Is there any better reception for your new release than the anticipation and ruckus of a sold-out hometown gig? Perhaps not. Scott Mac marked this 21st Century Romance in Belfast’s Black Box this September. In the face of COVID and the associated uncertainty over the industry’s direction these past two years, and with this summer’s singles On My Mind and They Don’t Really Know You (Like I Do) being released in that time not so long ago when such gigs felt like historical events, Belfast’s enthusiasm for this EP is palpable.
Lead Single On Your Mind showed early promise, upon its release in July, giving the artist’s sound a groovy edge that wouldn’t feel out of place in the large outdoor arenas of the festival circuit that characterised this summer for so many of us. Sonically, this demonstrates evolution on Scott Mac’s part; his lyricism is equal parts self-aware and self-deprecating, his storytelling is characteristically strong, using powerful imagery to navigate challenging themes of insecurity and uncertainty in a relationship.
Latest single They Don’t Really Know You (Like I Do) offered a totally different side to the artists’ talents. Where the former was reminiscent of his pop-rock contemporaries such as Picture This or Maisie Peters, They Don’t… feels nostalgic for the sound of the Belfast gigs we grew up with; his distinctly Northern Irish intonation pairs perfectly with the punky guitar driven riffs of the song. The artist’s ability to take influence from such a broad range of genres and decades so early in his career is formidable, and the result is a distinct and yet accessible sound that is a pleasure to listen to.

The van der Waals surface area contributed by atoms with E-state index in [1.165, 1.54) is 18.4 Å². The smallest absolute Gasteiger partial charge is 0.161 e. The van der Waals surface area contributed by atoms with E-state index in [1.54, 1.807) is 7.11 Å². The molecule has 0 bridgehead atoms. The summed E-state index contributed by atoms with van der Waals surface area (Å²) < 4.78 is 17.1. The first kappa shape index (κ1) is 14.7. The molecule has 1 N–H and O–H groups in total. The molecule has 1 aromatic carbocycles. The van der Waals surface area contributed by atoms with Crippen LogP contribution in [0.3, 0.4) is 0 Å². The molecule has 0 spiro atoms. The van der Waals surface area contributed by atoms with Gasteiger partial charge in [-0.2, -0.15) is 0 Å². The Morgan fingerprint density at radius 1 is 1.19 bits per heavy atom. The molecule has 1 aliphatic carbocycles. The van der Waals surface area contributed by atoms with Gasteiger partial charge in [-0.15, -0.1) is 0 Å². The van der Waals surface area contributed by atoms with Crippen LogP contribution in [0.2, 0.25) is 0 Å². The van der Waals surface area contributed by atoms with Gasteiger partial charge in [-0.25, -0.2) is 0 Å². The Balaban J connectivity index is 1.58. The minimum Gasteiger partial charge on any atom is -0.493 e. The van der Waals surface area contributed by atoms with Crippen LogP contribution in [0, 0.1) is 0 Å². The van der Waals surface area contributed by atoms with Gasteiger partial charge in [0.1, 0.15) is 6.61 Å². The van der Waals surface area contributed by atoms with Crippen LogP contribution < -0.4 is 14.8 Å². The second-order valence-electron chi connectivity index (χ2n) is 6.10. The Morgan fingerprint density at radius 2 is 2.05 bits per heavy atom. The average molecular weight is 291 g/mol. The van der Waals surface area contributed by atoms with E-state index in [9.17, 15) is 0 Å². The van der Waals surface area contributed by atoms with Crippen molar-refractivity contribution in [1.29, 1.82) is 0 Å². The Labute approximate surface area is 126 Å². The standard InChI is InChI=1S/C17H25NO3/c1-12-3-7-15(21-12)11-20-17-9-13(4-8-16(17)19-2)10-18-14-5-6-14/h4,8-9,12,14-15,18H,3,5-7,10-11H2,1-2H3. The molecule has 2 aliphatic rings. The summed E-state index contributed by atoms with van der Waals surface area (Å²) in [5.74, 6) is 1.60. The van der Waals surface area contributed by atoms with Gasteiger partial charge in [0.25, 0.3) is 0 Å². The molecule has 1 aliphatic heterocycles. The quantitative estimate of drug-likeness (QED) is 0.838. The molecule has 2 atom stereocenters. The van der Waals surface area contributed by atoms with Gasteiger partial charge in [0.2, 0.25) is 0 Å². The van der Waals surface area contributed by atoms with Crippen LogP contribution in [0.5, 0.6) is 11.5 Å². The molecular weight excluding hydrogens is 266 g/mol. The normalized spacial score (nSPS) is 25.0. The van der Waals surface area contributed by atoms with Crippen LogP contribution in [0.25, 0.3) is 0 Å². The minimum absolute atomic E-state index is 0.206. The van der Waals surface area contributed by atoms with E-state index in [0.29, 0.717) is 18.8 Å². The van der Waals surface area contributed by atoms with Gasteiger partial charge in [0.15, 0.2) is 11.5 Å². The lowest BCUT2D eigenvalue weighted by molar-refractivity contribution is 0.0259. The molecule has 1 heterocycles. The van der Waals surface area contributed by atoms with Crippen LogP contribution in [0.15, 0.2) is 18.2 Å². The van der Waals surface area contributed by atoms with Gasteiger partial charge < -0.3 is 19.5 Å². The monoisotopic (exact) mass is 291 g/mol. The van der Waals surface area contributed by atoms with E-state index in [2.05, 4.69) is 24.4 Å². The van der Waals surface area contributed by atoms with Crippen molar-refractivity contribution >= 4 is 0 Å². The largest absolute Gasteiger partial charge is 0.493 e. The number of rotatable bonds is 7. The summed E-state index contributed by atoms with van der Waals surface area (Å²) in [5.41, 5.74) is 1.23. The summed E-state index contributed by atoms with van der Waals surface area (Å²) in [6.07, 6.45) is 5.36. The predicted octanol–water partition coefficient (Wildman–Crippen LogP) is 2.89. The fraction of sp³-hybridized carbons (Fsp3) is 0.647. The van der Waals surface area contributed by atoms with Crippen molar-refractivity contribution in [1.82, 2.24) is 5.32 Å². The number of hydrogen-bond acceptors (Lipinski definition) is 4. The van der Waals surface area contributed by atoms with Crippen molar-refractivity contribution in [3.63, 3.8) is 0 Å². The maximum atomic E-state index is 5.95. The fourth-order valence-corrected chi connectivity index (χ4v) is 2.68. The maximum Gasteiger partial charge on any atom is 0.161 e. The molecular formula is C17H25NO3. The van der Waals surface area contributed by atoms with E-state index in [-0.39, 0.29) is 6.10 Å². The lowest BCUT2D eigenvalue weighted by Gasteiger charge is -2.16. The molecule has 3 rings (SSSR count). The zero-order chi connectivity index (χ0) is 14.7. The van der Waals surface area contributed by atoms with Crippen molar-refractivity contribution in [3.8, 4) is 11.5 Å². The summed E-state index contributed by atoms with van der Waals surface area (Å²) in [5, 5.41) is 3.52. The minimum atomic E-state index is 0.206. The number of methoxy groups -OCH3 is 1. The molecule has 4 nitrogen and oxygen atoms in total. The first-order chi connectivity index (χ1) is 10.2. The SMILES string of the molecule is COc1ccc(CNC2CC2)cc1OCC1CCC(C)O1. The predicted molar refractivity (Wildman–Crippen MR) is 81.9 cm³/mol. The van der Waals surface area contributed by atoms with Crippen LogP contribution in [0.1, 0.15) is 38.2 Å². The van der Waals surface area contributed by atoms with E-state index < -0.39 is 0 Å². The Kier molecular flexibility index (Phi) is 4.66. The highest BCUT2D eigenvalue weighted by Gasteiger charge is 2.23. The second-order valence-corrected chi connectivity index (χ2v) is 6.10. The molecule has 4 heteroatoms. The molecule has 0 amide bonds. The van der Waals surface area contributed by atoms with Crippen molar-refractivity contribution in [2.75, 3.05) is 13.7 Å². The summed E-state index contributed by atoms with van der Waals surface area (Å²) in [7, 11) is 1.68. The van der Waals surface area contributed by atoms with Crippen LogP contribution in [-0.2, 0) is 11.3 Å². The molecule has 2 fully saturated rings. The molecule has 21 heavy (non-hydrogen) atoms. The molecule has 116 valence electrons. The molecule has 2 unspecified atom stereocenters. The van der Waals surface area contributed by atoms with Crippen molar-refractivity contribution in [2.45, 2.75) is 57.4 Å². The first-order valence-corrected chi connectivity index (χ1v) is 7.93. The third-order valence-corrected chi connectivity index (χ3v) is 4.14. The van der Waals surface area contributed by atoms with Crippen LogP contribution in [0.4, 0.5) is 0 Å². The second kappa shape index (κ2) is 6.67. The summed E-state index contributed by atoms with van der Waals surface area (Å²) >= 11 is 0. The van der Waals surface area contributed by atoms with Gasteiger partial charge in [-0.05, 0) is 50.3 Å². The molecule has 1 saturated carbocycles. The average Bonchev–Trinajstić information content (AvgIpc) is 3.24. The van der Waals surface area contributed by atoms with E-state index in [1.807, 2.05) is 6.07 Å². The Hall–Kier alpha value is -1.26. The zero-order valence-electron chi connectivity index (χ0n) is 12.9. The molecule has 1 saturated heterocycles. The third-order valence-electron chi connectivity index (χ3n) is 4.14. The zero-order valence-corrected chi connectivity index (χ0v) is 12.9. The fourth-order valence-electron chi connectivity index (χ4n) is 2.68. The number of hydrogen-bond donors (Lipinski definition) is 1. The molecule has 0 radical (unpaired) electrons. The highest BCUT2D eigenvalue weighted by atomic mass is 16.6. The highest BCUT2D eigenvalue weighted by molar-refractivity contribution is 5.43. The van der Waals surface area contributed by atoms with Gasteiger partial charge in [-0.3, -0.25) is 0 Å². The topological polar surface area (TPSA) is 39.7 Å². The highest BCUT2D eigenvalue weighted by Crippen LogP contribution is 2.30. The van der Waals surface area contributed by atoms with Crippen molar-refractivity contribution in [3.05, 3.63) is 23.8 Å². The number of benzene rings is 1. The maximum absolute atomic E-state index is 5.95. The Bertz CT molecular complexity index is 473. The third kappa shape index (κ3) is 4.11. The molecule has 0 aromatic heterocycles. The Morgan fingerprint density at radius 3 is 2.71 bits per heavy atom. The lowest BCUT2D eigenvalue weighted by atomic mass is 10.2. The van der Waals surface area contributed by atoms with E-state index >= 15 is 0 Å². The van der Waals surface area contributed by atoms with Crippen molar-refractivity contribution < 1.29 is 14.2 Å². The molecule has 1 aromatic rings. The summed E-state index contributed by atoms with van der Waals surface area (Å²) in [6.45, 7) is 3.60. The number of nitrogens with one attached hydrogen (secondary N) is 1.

Sleep On My Own, the first brand new song of the release, offers a more dulcet tone to the EP. Thematically, it explores the melodramatics of isolation and loneliness as a relationship ends. A primarily acoustic song, Sleep On My Own feels sonically very close to the pop-rock singer-songwriters of the noughties, namely MIKA or Paolo Nutini, but still retains the artists’ autonomy, utilising synthesisers and a unique production style to bring the familiar sounds of the past into the present, and make us all the more excited for Mr Mac’s future.
The EP’s conclusion comes with the anthemic Mr. Incredible, the title itself nodding to the noughties through namedropping 2004 Pixar Animated Film ‘The Incredibles’ protagonist. The vocal range demonstrated throughout the song is indeed incredible, in the verses, we first hear his impressive falsetto, all while exploring personal vulnerability through the lyrics. Juxtaposed with this, the chorus’ return to Scott Mac’s comfort zone with the stylistically familiar pop-rock beats, catchy lyrics and the relatively short song brings the EP full circle in a clean cut, sharp manner.
With releases like this, I don’t think our 21st Century Romance with Scott Mac will be ending any time soon.